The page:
Tech – for Everyone

Tech Tips and Tricks & Advice – written in plain English.

Some not so friendly advice*

This story opens gently enough. It begins with a friendly and helpful Comment posted on a friendly and helpful blog.

Someone had written to share “the results of their work”, which he said “solved his security problems.” He was talking about viruses and spyware, and other malware, and he said his method “covers 99.8%! of all known threats.”
He posted his advice/Comment on an article about How To prevent the dangers posed by spyware (and also warns about “rogue” anti-spyware programs). He signed himself “Spycrasher”.

So far, this all sounds pretty good, doesn’t it? 99.8% effective certainly sounds good.

As you have probably deduced, Dear Reader, the “friendly and helpful blog” in question was this one. Tech–for Everyone, like most blogs, provides readers the opportunity to respond, ask a question, or just “put in their two cents”, simply by clicking on “Comments” at the bottom of the article. And also like most blogs, I have the ability to “moderate” which comments get posted and which don’t– for instance, Comments containing offensive language will not be published.
Spycrasher’s 99.8%- effective security solution will NOT be seen here.

But.. maybe you’re a little curious as to what it was. And.. maybe, why I deleted it. (Take another peek at today’s title..) “Spycrasher’s” comment said to use three particular anti-spyware programs– in tandem– and he provided download links. (This, alone, triggers red flags.) He mentioned two tools I was not familiar with, and one rather well-known program.

* Hyperlinks are always suspicious (and blocked as a matter of policy), and the first thing I checked was, did the links point to legitimate websites..? Or would clicking on them take you to a poisoned webpage (which could infect your machine) or a pharming site.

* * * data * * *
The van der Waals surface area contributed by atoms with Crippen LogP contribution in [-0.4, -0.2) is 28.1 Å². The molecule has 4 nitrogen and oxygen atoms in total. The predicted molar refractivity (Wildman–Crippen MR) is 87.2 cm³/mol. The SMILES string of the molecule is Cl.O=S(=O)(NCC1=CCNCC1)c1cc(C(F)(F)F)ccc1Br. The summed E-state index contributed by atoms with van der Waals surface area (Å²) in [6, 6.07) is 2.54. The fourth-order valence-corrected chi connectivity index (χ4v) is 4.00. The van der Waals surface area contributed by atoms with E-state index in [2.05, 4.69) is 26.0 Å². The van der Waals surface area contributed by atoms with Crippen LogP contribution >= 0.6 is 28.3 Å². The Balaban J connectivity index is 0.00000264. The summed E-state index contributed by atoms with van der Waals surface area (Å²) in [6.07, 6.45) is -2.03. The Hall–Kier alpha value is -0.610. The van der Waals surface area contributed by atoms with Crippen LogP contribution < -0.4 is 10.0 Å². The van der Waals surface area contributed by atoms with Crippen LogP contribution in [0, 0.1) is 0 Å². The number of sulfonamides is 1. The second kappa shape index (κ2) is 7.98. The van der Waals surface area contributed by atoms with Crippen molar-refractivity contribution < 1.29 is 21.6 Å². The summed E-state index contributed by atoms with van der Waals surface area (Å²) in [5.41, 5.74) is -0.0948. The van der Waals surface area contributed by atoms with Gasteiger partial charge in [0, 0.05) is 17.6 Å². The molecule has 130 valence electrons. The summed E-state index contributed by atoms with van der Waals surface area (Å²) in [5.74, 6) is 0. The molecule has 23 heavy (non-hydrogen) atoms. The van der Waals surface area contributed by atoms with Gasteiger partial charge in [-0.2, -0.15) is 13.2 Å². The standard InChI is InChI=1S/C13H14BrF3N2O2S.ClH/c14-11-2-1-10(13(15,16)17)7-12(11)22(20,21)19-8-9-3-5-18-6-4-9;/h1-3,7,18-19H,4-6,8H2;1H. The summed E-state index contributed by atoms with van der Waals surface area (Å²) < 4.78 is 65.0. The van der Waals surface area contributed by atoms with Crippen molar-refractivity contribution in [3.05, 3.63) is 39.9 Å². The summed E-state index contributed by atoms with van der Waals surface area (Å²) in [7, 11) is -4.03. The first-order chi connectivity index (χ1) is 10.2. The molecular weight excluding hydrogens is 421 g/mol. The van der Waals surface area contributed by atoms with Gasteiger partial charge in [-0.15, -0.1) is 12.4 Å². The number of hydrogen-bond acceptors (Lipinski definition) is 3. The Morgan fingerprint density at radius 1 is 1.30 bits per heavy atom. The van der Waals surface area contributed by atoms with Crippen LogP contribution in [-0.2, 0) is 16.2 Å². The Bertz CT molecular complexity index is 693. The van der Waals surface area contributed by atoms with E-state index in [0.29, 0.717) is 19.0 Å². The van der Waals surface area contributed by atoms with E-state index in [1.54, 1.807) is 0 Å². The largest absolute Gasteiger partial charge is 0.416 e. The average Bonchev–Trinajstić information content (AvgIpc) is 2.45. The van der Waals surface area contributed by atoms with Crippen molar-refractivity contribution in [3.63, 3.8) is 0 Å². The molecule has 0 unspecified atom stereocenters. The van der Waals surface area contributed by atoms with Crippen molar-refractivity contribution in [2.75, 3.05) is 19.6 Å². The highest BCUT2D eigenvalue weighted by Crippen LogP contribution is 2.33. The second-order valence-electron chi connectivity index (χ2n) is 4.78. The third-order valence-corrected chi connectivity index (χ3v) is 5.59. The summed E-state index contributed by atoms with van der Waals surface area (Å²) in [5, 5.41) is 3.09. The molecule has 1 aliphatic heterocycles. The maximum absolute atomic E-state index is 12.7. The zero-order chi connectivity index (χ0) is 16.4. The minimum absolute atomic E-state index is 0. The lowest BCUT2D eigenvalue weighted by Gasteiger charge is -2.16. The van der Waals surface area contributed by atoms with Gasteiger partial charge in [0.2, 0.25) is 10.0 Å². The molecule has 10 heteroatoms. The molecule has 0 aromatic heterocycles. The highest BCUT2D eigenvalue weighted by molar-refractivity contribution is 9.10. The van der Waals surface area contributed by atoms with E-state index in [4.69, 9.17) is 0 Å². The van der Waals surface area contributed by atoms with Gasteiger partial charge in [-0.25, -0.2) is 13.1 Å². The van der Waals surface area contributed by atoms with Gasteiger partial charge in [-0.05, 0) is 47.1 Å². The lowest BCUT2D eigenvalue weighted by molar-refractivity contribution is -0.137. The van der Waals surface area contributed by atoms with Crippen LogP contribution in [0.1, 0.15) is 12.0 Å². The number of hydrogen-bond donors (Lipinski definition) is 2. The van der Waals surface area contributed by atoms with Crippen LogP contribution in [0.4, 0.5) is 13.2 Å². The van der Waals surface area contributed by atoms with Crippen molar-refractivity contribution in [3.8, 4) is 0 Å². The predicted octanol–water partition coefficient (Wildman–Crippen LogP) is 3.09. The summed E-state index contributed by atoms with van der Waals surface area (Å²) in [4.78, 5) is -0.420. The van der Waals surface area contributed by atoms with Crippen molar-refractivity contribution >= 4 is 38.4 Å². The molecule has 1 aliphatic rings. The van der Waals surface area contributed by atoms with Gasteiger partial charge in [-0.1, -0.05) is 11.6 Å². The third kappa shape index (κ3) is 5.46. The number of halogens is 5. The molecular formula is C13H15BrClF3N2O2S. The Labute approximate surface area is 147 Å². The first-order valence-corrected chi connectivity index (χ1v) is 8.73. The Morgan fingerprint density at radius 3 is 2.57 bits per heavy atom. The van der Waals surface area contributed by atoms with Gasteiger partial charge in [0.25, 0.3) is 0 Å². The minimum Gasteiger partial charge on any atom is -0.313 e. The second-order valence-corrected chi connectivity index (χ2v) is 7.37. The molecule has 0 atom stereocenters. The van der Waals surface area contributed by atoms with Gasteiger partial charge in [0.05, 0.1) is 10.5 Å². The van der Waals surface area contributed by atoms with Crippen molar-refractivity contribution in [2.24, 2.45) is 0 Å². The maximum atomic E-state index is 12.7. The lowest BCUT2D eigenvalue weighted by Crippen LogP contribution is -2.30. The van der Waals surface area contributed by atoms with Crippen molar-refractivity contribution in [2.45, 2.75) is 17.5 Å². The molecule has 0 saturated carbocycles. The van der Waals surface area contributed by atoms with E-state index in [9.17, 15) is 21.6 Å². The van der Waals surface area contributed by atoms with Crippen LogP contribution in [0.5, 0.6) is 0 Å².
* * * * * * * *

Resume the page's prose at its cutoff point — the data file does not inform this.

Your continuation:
No problem there. The links he provided did indeed point to real websites.

* The next thing was to check out the unknown programs themselves. No self-respecting and legitimate tech writer will advocate something they have not used, and tested, themselves. Period.
In my initial research of the first program (XoftSpy-SE), I found a wide range of reviews and comments.. from “this is rogue” to “this is the best thing since sliced bread”, and I learned that the program was “for pay”.
I don’t promote “for pay” software here (but do provide a daily free download), nor, even potentially rogue app’s; and so I stopped right there. I would not allow Spycrasher’s Comment.

* Being the gentleman that I am, I decided to write Spycrasher and thank him for his submission, and explain why I had moderated it. But before I did, I wanted to get a feel for where he was coming from.. so I ran a Whois on his IP…
ARIN

Now, I gotta tell you.. it is very rare for ARIN to come back with a “no match found”. Very, very strange.

So I traced him.
tracert
New York >London >Amsterdam >Berlin >Warsaw…
And then he disappears into a virtual private network somewhere in the Ukraine.
Odd.

* So I used a search engine to find instances of the word “Spycrasher”… and he came up a lot. Spycrasher likes to post in various forums. Quite a few of them, actually. Like, practically all of them.
And he posts a lot of Comments there.
* Guess what? They are all identical to the the one he posted (I should say “pasted”) on mine.. right down to the ‘wink’ smiley ;-).

Very.. odd.

Tip of the day: Be very leery of hyperlinks, folks.. and please understand: not every innocent looking thing you see on the Internet is in fact “friendly and helpful”. There are people whose full-time job it is to try to trick you, and seduce you into doing something you normally wouldn’t.
I am very sad to say.

[note to bloggers/forum moderators/webmasters: you may want to search your published pages for instances of “Spycrasher”, and delete this guy.]